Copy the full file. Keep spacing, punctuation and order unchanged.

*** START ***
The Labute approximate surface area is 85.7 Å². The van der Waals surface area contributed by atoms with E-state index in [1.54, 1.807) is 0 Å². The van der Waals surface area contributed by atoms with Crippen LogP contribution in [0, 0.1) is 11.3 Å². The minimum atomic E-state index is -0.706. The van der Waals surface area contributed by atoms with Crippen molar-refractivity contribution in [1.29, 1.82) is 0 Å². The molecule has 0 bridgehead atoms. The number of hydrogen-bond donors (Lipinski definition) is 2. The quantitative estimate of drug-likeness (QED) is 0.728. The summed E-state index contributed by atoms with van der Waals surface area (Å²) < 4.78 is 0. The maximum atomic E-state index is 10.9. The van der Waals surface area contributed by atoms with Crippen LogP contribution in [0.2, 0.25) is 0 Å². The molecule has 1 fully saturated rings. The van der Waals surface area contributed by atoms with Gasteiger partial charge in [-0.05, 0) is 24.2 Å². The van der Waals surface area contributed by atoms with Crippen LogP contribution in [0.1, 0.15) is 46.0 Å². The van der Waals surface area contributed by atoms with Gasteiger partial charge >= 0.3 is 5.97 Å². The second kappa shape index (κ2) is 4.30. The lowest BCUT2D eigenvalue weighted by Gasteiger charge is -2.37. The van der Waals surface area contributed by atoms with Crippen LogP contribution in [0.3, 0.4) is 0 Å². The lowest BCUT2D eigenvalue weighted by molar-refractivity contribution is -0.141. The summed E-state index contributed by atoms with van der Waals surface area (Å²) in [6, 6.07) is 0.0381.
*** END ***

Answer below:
The Labute approximate surface area is 85.7 Å². The van der Waals surface area contributed by atoms with E-state index in [1.54, 1.807) is 0 Å². The van der Waals surface area contributed by atoms with Crippen LogP contribution in [0, 0.1) is 11.3 Å². The minimum atomic E-state index is -0.706. The van der Waals surface area contributed by atoms with Crippen molar-refractivity contribution in [1.29, 1.82) is 0 Å². The molecule has 0 bridgehead atoms. The number of hydrogen-bond donors (Lipinski definition) is 2. The quantitative estimate of drug-likeness (QED) is 0.728. The summed E-state index contributed by atoms with van der Waals surface area (Å²) < 4.78 is 0. The maximum atomic E-state index is 10.9. The van der Waals surface area contributed by atoms with Crippen LogP contribution in [0.2, 0.25) is 0 Å². The molecule has 1 fully saturated rings. The van der Waals surface area contributed by atoms with Gasteiger partial charge in [-0.05, 0) is 24.2 Å². The van der Waals surface area contributed by atoms with Crippen LogP contribution in [0.1, 0.15) is 46.0 Å². The van der Waals surface area contributed by atoms with Gasteiger partial charge >= 0.3 is 5.97 Å². The second kappa shape index (κ2) is 4.30. The lowest BCUT2D eigenvalue weighted by Gasteiger charge is -2.37. The van der Waals surface area contributed by atoms with Crippen LogP contribution in [0.3, 0.4) is 0 Å². The lowest BCUT2D eigenvalue weighted by molar-refractivity contribution is -0.141. The summed E-state index contributed by atoms with van der Waals surface area (Å²) in [6, 6.07) is 0.0381.